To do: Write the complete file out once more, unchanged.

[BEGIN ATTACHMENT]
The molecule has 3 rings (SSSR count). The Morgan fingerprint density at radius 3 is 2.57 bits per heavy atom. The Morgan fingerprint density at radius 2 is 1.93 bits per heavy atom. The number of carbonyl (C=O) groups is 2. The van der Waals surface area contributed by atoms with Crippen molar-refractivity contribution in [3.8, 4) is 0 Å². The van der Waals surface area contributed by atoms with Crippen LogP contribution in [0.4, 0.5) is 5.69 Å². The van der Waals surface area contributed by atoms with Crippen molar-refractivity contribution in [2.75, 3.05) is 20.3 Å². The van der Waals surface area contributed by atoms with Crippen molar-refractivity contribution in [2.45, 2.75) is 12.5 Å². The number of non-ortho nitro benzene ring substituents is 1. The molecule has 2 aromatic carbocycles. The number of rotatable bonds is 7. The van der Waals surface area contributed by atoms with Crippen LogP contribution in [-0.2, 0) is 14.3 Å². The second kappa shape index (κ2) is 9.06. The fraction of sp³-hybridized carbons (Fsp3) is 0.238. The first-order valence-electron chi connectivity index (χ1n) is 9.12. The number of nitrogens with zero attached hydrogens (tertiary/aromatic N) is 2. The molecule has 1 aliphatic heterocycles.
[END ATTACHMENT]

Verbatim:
The molecule has 3 rings (SSSR count). The Morgan fingerprint density at radius 3 is 2.57 bits per heavy atom. The Morgan fingerprint density at radius 2 is 1.93 bits per heavy atom. The number of carbonyl (C=O) groups is 2. The van der Waals surface area contributed by atoms with Crippen molar-refractivity contribution in [3.8, 4) is 0 Å². The van der Waals surface area contributed by atoms with Crippen LogP contribution in [0.4, 0.5) is 5.69 Å². The van der Waals surface area contributed by atoms with Crippen molar-refractivity contribution in [2.75, 3.05) is 20.3 Å². The van der Waals surface area contributed by atoms with Crippen molar-refractivity contribution in [2.45, 2.75) is 12.5 Å². The number of non-ortho nitro benzene ring substituents is 1. The molecule has 2 aromatic carbocycles. The number of rotatable bonds is 7. The van der Waals surface area contributed by atoms with Crippen LogP contribution in [-0.2, 0) is 14.3 Å². The second kappa shape index (κ2) is 9.06. The fraction of sp³-hybridized carbons (Fsp3) is 0.238. The first-order valence-electron chi connectivity index (χ1n) is 9.12. The number of nitrogens with zero attached hydrogens (tertiary/aromatic N) is 2. The molecule has 1 aliphatic heterocycles.